News Headlines

News Headlines
Health care news from around the state and nation

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Study Predicts Huge Toll Of Hepatitis C Drugs On California Budget
Kaiser Health News

California taxpayers could be on the hook for billions of dollars to treat hepatitis C patients in various state-funded programs, according to a report released Tuesday by an insurers’ trade group.

The analysis commissioned by the California Association of Health Plans estimates that paying for the patients’ high-priced hepatitis C medications in prisons and state hospitals, or through Medi-Cal and other state programs, could range from $512 million to $5.1 billion. The wide-ranging estimates depend on how many patients are treated and how much the drugs are discounted by manufacturers.

Charles Bacchi, president and CEO of the association, said the report underscores what is to come in the near future when more costly prescription drugs are approved. The high costs aren’t sustainable for health plans, consumers or taxpayers, Bacchi said.

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Doctors seek cause behind dramatic increase in ER trips for kids with food allergies
Hanford Sentinel

The rate of emergency room visits and hospitalizations of children with severe food allergy reactions nearly tripled in Illinois over five years, a recently released study by Northwestern Medicine reported, raising questions about the cause of such a dramatic upswing and offering an especially comprehensive data that may supply insights for what is a growing nationwide issue.

Increases in visit frequency were found across all ages and ethnicities studied, the report states, even among groups that in the past had relatively low levels of allergy problems.

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The Future of Healthcare Could Be in Concierge Medicine

Kurt Mosley was speaking to a group of physicians when the subject of concierge medicine came up. He asked one of the doctors what they charge their patients for this type of guaranteed care.

The doctor told him $157.50 a month.

Mosley thought that was kind of arbitrary. Why the extra 50 cents?

“How did you arrive at that number?” Mosley asked.

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AMA Delegate Blasts ICD-10 Implementation Requirements
HealthLeaders Media

Physician groups have led much of the resistance against ICD-10 implementation. At its June Delegates meeting, the American Medical Association approved a resolution from W. Jeff Terry, MD, for a two-year grace period to protect physicians from errors and mistakes related to the code set.

Terry also authored an AMA resolution to delay ICD-10 in November 2011 which led to postponing implementation until October 1, 2014. Terry has practiced urology in Mobile, Alabama, since 1985 and has served as president of the Medical Association of the State of Alabama, president of the Alabama Urology Society, president of the Mobile Young Physician Society, and chairman of the Alabama Independent Physicians Association.

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California Mandates Vaccines for Schoolchildren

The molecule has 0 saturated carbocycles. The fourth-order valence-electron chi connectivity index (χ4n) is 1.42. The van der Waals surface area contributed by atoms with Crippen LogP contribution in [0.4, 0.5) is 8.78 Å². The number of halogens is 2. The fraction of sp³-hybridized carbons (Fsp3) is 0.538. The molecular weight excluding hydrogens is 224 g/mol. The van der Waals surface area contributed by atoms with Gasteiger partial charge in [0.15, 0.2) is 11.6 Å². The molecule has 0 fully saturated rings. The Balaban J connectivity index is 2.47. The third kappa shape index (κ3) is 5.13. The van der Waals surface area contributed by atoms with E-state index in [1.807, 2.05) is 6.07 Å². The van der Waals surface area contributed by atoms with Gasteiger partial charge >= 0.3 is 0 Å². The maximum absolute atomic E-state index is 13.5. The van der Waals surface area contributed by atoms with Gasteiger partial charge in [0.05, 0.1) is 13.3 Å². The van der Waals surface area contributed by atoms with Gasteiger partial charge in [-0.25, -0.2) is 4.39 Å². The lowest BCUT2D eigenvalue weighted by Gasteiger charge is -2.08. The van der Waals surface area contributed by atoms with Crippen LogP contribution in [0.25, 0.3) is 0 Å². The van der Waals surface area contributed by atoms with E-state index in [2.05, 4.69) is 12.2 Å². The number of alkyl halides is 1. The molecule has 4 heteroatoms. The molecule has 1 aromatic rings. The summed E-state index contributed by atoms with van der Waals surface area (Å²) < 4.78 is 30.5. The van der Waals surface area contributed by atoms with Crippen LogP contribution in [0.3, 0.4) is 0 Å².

New York Times

California on Tuesday became the largest state in the country to require schoolchildren to receive vaccinations unless there are medical reasons not to do so, as Gov. Jerry Brown signed legislation that ended exemptions for personal or religious reasons.

Mr. Brown, a Democrat, signed the bill after it was passed by significant margins in the State Legislature. The new law was the subject of a long and heated debate in reaction to a strong movement among some parents who refuse to vaccinate their children against infectious diseases like measles.

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California Ends Personal Belief Exemption for Vaccines
KQED Radio

Legislation ending personal belief exemptions for vaccines is now a done deal. Gov. Jerry Brown has signed SB277into law, and California now has one of the strictest mandatory vaccination laws in the nation. It also becomes the third state after Mississippi and West Virginia to disallow exemptions for religious reasons.

“The science is clear that vaccines dramatically protect children against a number of infectious and dangerous diseases,” Brown said in an accompanying signing statement. “While it’s true that no medical intervention is without risk, the evidence shows that immunization powerfully benefits and protects the community.”

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California nurses lose bid to expand practices
Sacramento Bee

Legislation that would have authorized “nurse practitioners” to treat patients without the supervision of a physician, including prescribing drugs, was rejected Tuesday by the Assembly Business and Professions Committee.

The lopsided, 8-4 vote against the measure, Senate Bill 323, was a climax to this year’s version of the Capitol’s perennial war among medical factions over “scope of practice.”

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Nurse practitioner autonomy bill fails in state Assembly (updated)
Southern California Public Radio

A bill that would have given California’s nurse practitioners more autonomy died in an Assembly committee Tuesday.